Chinese hackers Deep Panda return with Log4Shell exploits and new Fire Chili rootkit





Deep Panda launched new attacks this month that leverage Log4Shell to deploy the new Fire Chili rootkit.

Deep Panda is a Chinese Advanced Persistent Threat (APT) hacking group that has been active for at least a decade. The APT targets government, defense, healthcare, telecommunications and financial organizations, to name a few, for purposes such as data theft and surveillance.

Cyber ​​attackers have a wide range of malicious tools at their disposal, including the Milestone backdoor and the Infoadmin remote access Trojan (RAT) based on the Gh0st RAT code. There may also be affiliation with Winnti, a separate Chinese group known to target game developers and providers.

A new campaign detected by FortiGuard Labs researchers is the work of Deep Panda, which targets organizations in the finance, travel and cosmetics industries.

Over the past month, FortiGuard has detected the group’s active exploitation of Log4Shell, a critical vulnerability in the Java Apache Log4J logging library (CVE-2021-44228, CVSS 10.0), to release a new “novel” rootkit.

Attackers from various groups use Log4Shell to compromise VMware Horizon servers for data exfiltration and cryptojacking.

In the case of Deep Panda, the new rootkit, dubbed Fire Chili, is designed to keep activities under the radar and is deployed alongside the Milestone backdoor.

Fire Chili has been signed with a stolen digital certificate – the same one used by Winnti to approve malicious tools – and will check to make sure the victim machine is not running in safe mode.

“It then checks the operating system version,” the researchers explain. “The rootkit uses Direct Kernel Object Modification (DKOM), which involves undocumented kernel structures and objects, for its operations. For this reason, it relies on specific operating system versions, otherwise it may cause blocking the infected machine.”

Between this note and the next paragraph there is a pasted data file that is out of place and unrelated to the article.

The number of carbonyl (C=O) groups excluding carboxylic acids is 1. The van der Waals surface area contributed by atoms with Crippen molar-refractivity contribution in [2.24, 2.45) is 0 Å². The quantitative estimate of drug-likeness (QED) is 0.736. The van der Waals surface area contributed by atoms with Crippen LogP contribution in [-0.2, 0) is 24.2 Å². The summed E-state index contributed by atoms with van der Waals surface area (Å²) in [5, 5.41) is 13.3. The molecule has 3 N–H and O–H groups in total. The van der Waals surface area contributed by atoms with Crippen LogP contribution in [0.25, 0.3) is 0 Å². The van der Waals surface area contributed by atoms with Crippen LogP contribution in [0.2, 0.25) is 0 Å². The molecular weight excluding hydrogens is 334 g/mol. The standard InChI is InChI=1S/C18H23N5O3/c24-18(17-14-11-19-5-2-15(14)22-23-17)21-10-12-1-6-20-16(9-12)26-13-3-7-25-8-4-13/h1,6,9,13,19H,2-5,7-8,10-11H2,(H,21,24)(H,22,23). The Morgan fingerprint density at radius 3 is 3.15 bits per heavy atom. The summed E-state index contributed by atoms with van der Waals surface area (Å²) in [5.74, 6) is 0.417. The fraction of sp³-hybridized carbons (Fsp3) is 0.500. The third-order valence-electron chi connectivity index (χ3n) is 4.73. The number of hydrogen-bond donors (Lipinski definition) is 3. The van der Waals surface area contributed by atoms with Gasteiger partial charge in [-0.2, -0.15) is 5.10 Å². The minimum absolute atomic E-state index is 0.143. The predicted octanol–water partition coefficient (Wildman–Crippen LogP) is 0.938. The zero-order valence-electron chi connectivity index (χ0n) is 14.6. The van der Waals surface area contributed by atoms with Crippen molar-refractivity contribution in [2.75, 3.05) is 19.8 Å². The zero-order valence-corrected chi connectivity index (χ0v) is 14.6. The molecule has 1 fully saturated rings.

The latest supported version is Windows 10 Creators Update (Redstone 2).

Drivers are implemented to hide malicious objects from existing security systems. The rootkit will also alter the registry to prevent malicious processes from being terminated, and a callback is generated to conceal newly created processes from utilities including Task Manager.

The researchers collected four driver samples, both 32-bit and 64-bit, compiled in 2017. The samples were signed with stolen certificates issued by American and Korean game companies.

Additionally, the malware can hide registry keys and TCP network connections.

The Milestone backdoor is then installed on the target machine for ongoing data theft and persistence. The researchers also discovered a dropper containing a Milestone charger.

“Although Deep Panda and Winnti are known to use rootkits as part of their toolset, Fire Chili is a new strain with a unique code base different from those previously affiliated with the groups,” FortiGuard says. “Why these tools are tied to two different groups is unclear at this time. It’s possible that the groups’ developers shared resources, such as stolen certificates and C2 infrastructure, between them.”

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